The CEO wants to let employees know that getting the COVID-19 vaccine is encouraged but not required. An employee is asking about plans for returning to the office. A manager in an overseas office needs approval to disseminate an email informing staff that pay cuts will be restored at the beginning of the year.
All of these tasks have one thing in common—they are the responsibility of internal communications. Once an afterthought of an organization’s communications function, internal communications has become on par with, if not usurped, external communications in importance amid the pandemic, remote work, sustainability, Black Lives Matter, and purpose movements. In a recent survey of Fortune 500 chief communications officers conducted by Korn Ferry, CCOs ranked strategic employee communications as the most impactful part of their jobs in this tumultuous and challenging year.
Richard Marshall, global managing director of Korn Ferry’s Corporate Affairs Center of Expertise, says employees are increasingly seeking—and in some cases demanding—answers and transparency from C-suite leaders around the organization’s stance on a host of issues, among them diversity and equity, remote work, post-COVID planning, and safety and health. “Because of these big systemic issues organizations are facing, internal communications is now front and center of everything,” Marshall says.
Internal communications has increased in importance over the past few years for a number of reasons. Historically, it consisted of disseminating information about benefits and messages from the CEO. The communications function’s main priority was in media relations, elevating the company’s profile and reputation, financial communications, and crisis management.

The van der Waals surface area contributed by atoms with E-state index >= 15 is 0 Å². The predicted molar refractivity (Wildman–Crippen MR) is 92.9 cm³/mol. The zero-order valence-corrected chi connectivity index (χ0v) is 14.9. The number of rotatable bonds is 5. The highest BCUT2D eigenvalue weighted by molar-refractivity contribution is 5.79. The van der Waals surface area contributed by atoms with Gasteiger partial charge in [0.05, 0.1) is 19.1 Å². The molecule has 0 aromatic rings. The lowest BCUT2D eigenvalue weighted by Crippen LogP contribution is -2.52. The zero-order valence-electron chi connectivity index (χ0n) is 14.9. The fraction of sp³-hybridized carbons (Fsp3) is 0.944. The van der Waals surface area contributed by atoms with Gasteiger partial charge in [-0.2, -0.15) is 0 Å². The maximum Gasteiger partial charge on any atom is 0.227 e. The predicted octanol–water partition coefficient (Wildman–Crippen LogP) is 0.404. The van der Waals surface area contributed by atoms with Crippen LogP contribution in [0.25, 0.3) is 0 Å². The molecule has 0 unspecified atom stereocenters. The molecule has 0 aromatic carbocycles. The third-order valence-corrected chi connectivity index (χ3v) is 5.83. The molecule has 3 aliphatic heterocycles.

But that started changing about a decade ago, as organizations began focusing on digital transformation, relying on internal communications to craft messaging strategies for employees around changes in areas like culture, engagement, and performance, says Peter McDermott, a senior client partner in Korn Ferry’s Corporate Affairs Center of Expertise. He says that’s where the line between internal and external communications started to merge. “Through digital transformation, C-suite leaders realized the importance of aligning internal and external communications, which ultimately leads to a positive commercial impact,” McDermott says.
But communications leaders who responded to the Korn Ferry survey say one of the biggest challenges they face is getting messages out to an increasingly dispersed, remote workforce. Sending a company-wide email and putting a poster up in the cafeteria is no longer enough. Moreover, town halls with the CEO, a popular way to speak to the entire workforce at once, aren’t possible in-person during the pandemic and are unwieldy over videoconference. In fact, according to the survey, CCOs ranked creating timely and engaging content to reach all employees, “especially those without email,” as a major area where improvement is needed.
Put another way, it isn’t just about communications anymore. It’s about telling compelling stories across text, video, and social media that both inform and engage employees at a time when they can’t gather together. Ann Vogl, a principal in Korn Ferry’s Corporate Affairs and Marketing practices, says creative and strategic internal communications will only grow more prominent as social issues and external forces like those experienced this year increase the need for connection between employees and leadership. “Employees are counting on companies for purpose and safety, and leaders need to communicate that they care about them if they want to deliver results,” Vogl says.